Support the Banned Book Project.

bbpbutton.jpgI spotted the button for this over at Kat’s place and I had to rush back here to put up a button for it and make an entry. I’m a very strong believer in freedom of the press and censorship bothers me greatly. The majority of people who try to ban various books do so for their own personal religious reasons which, as you can imagine, really frosts my shorts. I’ve been introduced to a lot of really great authors and stories by insisting on reading a book someone has tried to, or has, banned someplace in this country. Half my motivation for reading the excellent Harry Potter series has been all the uproar it’s generated among the overly religious. Anything that pisses off the religious right that badly can’t be all bad in my mind. More importantly, the idea of banning ideas we don’t like goes against the very concepts America was founded on. If you love your country and value your freedom you will oppose all attempts to ban books and will probably find the Banned Books Project a worthwhile site to visit. Kudos to Kat for bringing it to my attention!

Oh, and in case you’re curious about the what the most commonly challenged books are here’s a link to the The 100 Most Frequently Challenged Books of 19902000.

4 thoughts on “Support the Banned Book Project.

  1. hi, This is a great site.  I went to the list of 100 most challenged books, It’s amazing how many of those I have read.  Who would challange Where’s Waldo?  In the name of all that is good, there aren’t even any words to be offended by.

  2. Just think Ashley, this list would be even longer if more of the complainants could actually read for themselves, or if the car tape player ate fewer of their audio books. Personally I think anyone who complains shoud have to write a novel first…then, let’s see how they like others telling them it should be banned. “Just Say Know”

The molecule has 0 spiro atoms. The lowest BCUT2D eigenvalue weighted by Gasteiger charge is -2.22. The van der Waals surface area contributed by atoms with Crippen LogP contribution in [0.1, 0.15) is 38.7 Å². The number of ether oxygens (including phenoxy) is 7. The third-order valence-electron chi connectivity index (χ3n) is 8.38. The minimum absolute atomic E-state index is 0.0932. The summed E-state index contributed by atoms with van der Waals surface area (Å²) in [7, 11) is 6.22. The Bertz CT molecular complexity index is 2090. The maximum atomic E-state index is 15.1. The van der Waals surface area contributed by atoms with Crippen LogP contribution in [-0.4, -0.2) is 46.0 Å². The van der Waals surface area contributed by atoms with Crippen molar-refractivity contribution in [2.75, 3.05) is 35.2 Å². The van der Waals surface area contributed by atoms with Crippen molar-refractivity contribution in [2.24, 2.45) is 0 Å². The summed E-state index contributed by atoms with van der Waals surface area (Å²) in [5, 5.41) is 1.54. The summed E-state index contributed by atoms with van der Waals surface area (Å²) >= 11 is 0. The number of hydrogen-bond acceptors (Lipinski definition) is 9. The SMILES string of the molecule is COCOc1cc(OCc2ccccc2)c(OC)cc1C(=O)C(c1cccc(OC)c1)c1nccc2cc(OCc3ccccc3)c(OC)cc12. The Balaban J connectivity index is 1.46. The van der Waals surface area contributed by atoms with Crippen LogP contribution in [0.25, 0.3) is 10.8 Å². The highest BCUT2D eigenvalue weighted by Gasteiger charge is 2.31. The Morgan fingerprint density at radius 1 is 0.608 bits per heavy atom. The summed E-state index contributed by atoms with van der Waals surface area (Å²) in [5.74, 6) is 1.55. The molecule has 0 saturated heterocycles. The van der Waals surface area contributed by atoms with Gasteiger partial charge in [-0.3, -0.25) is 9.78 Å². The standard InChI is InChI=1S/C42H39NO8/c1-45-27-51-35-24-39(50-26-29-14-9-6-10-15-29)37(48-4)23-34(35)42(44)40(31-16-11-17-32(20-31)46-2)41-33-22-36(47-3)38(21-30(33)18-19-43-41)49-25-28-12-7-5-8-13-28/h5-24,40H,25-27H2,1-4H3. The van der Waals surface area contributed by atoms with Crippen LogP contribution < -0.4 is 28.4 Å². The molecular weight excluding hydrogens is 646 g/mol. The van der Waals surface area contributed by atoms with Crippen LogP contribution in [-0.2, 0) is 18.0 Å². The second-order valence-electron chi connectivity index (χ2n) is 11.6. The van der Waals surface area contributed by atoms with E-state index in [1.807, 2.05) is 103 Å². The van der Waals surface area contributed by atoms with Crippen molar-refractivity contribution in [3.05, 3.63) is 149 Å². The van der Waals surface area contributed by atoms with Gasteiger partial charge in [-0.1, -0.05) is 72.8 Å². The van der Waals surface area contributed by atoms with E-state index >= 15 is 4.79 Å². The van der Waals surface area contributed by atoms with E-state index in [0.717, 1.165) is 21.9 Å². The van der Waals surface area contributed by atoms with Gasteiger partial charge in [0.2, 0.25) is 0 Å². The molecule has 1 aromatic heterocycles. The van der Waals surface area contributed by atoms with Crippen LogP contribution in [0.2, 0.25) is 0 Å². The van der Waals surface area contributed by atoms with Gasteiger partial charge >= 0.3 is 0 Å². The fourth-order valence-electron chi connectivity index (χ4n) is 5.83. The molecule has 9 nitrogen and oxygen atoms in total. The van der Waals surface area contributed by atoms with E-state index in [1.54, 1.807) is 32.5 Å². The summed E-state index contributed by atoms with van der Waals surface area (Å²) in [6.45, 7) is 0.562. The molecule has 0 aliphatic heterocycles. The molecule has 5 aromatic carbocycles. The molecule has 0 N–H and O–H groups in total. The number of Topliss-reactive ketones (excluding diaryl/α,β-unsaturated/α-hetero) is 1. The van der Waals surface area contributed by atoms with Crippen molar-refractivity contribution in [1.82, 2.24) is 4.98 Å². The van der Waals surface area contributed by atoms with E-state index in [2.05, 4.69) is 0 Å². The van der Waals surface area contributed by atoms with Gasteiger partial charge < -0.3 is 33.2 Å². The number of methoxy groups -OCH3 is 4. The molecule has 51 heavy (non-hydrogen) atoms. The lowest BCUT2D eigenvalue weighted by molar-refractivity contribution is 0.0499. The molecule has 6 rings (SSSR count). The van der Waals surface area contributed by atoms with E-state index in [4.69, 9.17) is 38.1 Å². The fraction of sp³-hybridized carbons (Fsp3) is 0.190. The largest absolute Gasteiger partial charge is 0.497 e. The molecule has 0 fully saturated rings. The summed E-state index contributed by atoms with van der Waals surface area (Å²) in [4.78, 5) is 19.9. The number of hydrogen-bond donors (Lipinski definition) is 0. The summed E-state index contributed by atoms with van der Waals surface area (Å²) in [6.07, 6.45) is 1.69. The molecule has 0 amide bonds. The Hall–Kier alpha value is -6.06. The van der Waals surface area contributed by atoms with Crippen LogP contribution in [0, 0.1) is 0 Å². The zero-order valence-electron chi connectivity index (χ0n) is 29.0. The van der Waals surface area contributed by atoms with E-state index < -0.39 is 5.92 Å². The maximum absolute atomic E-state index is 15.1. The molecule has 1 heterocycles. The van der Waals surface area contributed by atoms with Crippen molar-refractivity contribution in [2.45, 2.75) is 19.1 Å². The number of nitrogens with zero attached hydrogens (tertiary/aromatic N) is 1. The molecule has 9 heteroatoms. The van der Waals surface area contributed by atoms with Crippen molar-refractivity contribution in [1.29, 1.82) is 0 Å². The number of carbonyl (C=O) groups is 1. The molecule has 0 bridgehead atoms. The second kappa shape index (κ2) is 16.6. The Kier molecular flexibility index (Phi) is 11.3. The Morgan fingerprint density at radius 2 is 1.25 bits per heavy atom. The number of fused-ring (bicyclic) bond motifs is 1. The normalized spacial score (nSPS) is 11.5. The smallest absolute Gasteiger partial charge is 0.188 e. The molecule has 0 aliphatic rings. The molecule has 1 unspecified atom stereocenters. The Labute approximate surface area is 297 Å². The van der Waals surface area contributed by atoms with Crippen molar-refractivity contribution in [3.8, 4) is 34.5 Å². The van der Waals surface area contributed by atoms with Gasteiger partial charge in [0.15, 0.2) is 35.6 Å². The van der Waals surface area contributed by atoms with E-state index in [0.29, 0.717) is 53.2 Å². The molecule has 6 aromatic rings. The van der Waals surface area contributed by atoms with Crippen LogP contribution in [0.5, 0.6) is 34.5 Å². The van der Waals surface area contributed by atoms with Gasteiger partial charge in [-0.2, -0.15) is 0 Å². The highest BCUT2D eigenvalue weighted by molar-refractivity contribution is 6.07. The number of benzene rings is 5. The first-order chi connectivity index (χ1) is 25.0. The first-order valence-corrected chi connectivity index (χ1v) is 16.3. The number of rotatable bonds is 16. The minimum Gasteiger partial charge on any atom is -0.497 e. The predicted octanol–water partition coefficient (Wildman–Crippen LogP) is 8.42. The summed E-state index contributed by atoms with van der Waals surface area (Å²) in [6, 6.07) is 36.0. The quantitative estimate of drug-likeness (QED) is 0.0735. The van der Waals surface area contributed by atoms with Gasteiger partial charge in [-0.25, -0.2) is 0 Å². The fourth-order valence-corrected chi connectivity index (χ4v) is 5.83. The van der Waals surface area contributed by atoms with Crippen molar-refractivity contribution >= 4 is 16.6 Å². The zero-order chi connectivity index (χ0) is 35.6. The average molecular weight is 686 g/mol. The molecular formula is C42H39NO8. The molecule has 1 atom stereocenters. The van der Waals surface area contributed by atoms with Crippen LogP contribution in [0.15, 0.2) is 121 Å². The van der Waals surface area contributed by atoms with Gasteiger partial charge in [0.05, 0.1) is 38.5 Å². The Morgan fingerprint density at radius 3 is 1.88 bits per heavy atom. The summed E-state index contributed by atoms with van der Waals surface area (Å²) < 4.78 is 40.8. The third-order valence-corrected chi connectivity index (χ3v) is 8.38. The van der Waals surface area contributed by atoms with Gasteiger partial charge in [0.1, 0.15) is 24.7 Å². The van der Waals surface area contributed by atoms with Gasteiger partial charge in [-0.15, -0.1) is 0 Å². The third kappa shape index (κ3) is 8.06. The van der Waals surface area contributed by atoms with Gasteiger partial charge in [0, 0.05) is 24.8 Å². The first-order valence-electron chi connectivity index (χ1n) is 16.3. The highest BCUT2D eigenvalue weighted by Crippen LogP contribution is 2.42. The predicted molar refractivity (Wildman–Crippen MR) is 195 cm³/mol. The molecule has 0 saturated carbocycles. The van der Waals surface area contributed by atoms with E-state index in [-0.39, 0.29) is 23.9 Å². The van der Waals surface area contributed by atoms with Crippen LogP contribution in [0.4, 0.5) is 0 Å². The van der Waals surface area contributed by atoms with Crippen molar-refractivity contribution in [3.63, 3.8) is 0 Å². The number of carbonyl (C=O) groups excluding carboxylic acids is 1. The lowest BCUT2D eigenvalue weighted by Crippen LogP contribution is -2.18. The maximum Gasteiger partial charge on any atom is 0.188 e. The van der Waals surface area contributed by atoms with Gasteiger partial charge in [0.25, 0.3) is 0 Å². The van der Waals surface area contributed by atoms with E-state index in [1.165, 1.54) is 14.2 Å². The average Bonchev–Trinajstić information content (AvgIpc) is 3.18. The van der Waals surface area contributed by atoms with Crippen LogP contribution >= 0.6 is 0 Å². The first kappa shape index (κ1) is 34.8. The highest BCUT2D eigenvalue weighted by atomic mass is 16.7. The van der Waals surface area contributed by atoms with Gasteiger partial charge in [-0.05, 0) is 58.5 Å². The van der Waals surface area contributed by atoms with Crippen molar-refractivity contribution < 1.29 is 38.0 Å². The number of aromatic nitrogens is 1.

(Is that what you were talking about, Nancy?)

  3. Yeah, I know, I know…It’s a list of the Top 100. It wouldn’t be longer, just different, maybe. I shoulda’ just said “Just Say Know” and left it at that. That was pretty clever…sure…I’m not so dumb after all.

  4. 1990 to 2000?  What about more recently?

        “The Chocolate War” for sexual content, offensive language, religious viewpoint, being unsuited to age group and violence

        “Fallen Angels” by Walter Dean Myers, for racism, offensive language and violence

        “Arming America: The Origins of a National Gun Culture” by Michael A. Bellesiles, for inaccuracy and political viewpoint

        Captain Underpants series by Dav Pilkey, for offensive language and modeling bad behavior

        “The Perks of Being a Wallflower” by Stephen Chbosky, for homosexuality, sexual content and offensive language

        “What My Mother Doesn’t Know” by Sonya Sones, for sexual content and offensive language

        “In the Night Kitchen” by Maurice Sendak, for nudity and offensive language

        “King & King” by Linda de Haan and Stern Nijland, for homosexuality

        “I Know Why the Caged Bird Sings” by Maya Angelou, for racism, homosexuality, sexual content, offensive language and unsuited to age group

        “Of Mice and Men” by John Steinbeck, for racism, offensive language and violence

    According to the ALA, those were the most challenged books of 2004 and….

    Off the list this year, but on the list for several years past, are the Alice series of books by Phyllis Reynolds Naylor, “Go Ask Alice” by Anonymous, “It’s Perfectly Normal” by Robie Harris and “The Adventures of Huckleberry Finn” by Mark Twain.

    I’m glad to see Huck Finn is finally off the list.  Has that book had an active history or what?  It’s also fun to see what the REASON is for the challenges.  Some books get challenged not because someone objects to the subject matter, but because they think the author was full of crap.
    http://www.ala.org/ala/pressreleases2005/februarya/2004mostchallengedbook.htm

    Anyone have stats for 2001-2003?

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